Quote:

> And if you really enjoy this stuff (I do), dig up a copy of McConnell,

> "Applications of Tensor Analysis". Dot and cross products become

> trivial straight forward items. You even learn that the so-called cross

> product can only be represented by a vector in a three dimensional

> space.

That's how I think of it, a vector pointing out in 3-space from the point

where the two other two vectors are made to touch (tail to head). I can't

think of where I got that visualization, though (it was from a book). For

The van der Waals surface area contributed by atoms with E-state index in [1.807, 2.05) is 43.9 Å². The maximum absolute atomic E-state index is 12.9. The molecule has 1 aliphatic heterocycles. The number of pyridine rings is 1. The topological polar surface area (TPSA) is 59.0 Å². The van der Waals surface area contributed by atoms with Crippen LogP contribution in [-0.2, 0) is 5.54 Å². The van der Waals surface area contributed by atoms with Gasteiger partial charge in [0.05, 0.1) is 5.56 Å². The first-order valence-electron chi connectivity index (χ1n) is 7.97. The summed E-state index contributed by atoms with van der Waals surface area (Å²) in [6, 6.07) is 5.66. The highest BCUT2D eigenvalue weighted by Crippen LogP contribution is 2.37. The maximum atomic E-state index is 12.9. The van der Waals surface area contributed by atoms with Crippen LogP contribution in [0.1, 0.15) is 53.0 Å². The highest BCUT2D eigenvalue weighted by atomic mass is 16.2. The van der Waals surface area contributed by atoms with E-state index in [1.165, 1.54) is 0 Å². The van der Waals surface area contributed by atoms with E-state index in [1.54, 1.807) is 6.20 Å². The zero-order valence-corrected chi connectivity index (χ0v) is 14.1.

something like torque it is very intuitive. The dot product I think of as

something like the length of the shadow (cos theta) of one vector on the

other (it's just a scalar, of course).

P.S. To be pedantic, the dot product is only a vector in 3-d space if the

other two vectors were in 2-d space to begin with, but the visualization

is still very useful.

Best regards,

--

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Spehro Pefhany --"it's the network..." "The Journey is the reward"

Embedded software/hardware/analog Info for designers: http://www.speff.com

Contributions invited->The AVR-gcc FAQ is at: http://www.BlueCollarLinux.com

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